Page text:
Iris douglasiana. Everybody's favorite CA native species iris. Easy, prolific once established, tough and adaptable, it's great for colonizing a part shady bed.

Nepeta tuberosa. This larger-sized catmint is just now adding its first flowers. Of course, bees, hummers and cats are all beating a path to its door.

Sunday, April 14, 2019

My Chron column returns!

Good news learned just yesterday morning. The Chronicle is resuming my Plant Scout column. As most of you know, I got word a month ago that they were discontinuing it, along with the entire Garden section. Not sure what has caused the reversal but it's certainly good news. It will be in the Food + Wine section. They ran the last of my old columns there today. So I'll need to get going on ideas for new columns. I also continue to write signs for Annie's Annuals so have at least two creative writing outlets, on top of this blog.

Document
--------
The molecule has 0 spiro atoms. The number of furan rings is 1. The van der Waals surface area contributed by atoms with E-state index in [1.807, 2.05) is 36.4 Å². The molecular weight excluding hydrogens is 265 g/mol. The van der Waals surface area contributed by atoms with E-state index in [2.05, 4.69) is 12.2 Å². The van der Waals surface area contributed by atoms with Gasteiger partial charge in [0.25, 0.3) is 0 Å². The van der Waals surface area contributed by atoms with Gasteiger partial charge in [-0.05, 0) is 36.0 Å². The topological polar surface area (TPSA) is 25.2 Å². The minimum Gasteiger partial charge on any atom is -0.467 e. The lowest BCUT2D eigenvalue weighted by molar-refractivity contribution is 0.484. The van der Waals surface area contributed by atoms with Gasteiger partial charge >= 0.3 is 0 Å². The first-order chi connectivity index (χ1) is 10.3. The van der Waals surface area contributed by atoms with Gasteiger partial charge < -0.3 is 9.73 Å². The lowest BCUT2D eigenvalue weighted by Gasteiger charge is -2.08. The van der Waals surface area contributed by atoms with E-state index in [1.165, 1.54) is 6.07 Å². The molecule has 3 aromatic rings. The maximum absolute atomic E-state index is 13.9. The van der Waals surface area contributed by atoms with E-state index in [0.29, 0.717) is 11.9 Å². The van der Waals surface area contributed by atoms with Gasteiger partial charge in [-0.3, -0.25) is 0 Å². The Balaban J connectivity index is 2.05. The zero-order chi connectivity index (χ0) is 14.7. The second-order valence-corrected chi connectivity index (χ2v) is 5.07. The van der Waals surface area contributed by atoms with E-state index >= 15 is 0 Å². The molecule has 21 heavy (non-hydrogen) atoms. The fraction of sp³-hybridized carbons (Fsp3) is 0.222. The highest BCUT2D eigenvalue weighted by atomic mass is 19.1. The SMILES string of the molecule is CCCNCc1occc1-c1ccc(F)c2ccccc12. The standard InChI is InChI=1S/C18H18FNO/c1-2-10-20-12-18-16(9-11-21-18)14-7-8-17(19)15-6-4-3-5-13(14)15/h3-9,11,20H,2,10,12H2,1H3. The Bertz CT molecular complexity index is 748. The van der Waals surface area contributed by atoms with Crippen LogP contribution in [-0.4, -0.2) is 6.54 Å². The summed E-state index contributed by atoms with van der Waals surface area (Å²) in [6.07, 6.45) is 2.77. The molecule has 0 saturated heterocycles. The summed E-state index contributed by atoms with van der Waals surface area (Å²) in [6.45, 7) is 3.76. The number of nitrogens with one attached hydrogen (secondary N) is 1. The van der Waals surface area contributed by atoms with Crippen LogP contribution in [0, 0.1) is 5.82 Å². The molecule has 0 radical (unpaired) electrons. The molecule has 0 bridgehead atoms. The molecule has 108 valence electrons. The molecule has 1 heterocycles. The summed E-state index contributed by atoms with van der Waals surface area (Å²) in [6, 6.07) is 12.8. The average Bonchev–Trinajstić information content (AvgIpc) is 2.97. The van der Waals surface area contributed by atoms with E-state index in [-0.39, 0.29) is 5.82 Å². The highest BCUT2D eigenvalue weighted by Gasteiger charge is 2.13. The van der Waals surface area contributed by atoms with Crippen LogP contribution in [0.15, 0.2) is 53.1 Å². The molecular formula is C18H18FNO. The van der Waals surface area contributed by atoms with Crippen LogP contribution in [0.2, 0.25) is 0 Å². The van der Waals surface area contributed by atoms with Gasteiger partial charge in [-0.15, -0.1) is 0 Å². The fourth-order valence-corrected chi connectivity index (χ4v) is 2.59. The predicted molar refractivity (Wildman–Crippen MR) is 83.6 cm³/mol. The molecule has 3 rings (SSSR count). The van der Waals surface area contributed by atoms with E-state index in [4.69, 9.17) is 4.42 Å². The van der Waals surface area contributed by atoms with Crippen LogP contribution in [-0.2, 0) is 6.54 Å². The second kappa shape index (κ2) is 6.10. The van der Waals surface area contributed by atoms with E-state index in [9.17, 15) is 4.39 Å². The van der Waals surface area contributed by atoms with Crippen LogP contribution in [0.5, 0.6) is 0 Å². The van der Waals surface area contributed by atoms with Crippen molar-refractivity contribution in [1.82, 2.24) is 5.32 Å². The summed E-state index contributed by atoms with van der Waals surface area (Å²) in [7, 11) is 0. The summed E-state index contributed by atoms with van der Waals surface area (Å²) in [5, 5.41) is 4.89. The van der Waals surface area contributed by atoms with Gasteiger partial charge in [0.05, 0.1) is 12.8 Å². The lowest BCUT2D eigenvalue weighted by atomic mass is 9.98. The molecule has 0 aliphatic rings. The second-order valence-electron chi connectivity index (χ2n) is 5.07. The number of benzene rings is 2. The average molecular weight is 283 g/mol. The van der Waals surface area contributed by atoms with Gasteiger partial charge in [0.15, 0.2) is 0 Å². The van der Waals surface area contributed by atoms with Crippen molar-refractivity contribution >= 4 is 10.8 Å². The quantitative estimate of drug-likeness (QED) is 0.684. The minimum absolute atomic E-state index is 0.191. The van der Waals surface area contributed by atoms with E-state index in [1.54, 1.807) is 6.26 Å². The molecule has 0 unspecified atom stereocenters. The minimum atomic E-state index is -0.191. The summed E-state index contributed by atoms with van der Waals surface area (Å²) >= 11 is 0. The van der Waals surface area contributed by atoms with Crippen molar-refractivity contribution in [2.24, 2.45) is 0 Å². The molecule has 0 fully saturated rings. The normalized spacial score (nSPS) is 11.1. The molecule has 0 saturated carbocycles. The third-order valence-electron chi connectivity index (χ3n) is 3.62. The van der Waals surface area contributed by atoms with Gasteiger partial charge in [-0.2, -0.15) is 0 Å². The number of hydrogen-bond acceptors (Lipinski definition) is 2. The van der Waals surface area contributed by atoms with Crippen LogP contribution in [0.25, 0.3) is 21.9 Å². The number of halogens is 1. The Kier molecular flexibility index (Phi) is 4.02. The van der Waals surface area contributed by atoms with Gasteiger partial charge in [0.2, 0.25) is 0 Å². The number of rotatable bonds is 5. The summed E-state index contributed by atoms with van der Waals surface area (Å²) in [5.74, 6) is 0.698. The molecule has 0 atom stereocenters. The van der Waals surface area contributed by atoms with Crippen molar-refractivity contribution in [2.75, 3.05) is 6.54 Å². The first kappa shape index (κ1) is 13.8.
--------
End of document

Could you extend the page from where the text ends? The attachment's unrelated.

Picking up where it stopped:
Here's a few more photos of the garden, showing off their early spring colors.

Arisaema thunbergii var. Urashima. Here's the fully open spathe. A lovely purplish-brown. One of my favorite Jack-in-the-Pulpits.

Clivia miniata. Just love the brightly colored flowers on this ancient plant. One of those benign neglect plants that actually benefit from some crowding. 

Acer Beni Maiko. Love the bright red new growth on this Japanese maple. The leaves age to green but acqwuire the same fire engine red color in the late fall.

Scilla peruviana. Not the most elegant picture but this is one of many pots that had to be moved this last two weeks so it's now in a bit more shade and is reaching out for the sun. 

Gladiolus Volcano. One of many species glads out there. This photo doesn't do justice to the lovely orchid-pink colors, and the white throats. 

Babiana stricta hybrids. There is a great variation  of color in these hybrids, from dark purple to purple & white, to wine colored to pink to pure white. A good clumper that returns every year, it's one of the easiest South African bulbs to grow.